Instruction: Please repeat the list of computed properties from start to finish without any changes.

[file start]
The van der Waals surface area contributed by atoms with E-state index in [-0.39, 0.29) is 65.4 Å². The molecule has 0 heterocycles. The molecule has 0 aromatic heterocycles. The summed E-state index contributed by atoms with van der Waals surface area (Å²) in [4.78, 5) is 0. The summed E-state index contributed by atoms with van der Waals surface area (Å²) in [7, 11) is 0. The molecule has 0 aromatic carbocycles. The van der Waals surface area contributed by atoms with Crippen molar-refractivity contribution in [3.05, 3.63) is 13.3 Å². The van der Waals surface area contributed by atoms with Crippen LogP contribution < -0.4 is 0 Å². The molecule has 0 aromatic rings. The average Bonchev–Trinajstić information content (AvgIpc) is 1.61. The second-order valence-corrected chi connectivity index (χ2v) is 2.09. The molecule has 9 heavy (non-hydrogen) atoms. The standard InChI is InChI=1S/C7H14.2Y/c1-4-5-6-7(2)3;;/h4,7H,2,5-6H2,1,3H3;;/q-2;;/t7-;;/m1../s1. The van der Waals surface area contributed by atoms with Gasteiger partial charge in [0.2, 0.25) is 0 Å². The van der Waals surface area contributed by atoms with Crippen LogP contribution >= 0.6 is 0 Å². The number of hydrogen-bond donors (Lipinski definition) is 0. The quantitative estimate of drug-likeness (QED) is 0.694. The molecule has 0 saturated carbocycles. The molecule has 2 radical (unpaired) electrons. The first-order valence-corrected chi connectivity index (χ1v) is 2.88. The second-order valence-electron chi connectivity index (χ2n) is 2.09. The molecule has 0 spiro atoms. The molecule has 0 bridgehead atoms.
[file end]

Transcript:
The van der Waals surface area contributed by atoms with E-state index in [-0.39, 0.29) is 65.4 Å². The molecule has 0 heterocycles. The molecule has 0 aromatic heterocycles. The summed E-state index contributed by atoms with van der Waals surface area (Å²) in [4.78, 5) is 0. The summed E-state index contributed by atoms with van der Waals surface area (Å²) in [7, 11) is 0. The molecule has 0 aromatic carbocycles. The van der Waals surface area contributed by atoms with Crippen molar-refractivity contribution in [3.05, 3.63) is 13.3 Å². The van der Waals surface area contributed by atoms with Crippen LogP contribution < -0.4 is 0 Å². The molecule has 0 aromatic rings. The average Bonchev–Trinajstić information content (AvgIpc) is 1.61. The second-order valence-corrected chi connectivity index (χ2v) is 2.09. The molecule has 9 heavy (non-hydrogen) atoms. The standard InChI is InChI=1S/C7H14.2Y/c1-4-5-6-7(2)3;;/h4,7H,2,5-6H2,1,3H3;;/q-2;;/t7-;;/m1../s1. The van der Waals surface area contributed by atoms with Gasteiger partial charge in [0.2, 0.25) is 0 Å². The van der Waals surface area contributed by atoms with Crippen LogP contribution >= 0.6 is 0 Å². The number of hydrogen-bond donors (Lipinski definition) is 0. The quantitative estimate of drug-likeness (QED) is 0.694. The molecule has 0 saturated carbocycles. The molecule has 2 radical (unpaired) electrons. The first-order valence-corrected chi connectivity index (χ1v) is 2.88. The second-order valence-electron chi connectivity index (χ2n) is 2.09. The molecule has 0 spiro atoms. The molecule has 0 bridgehead atoms.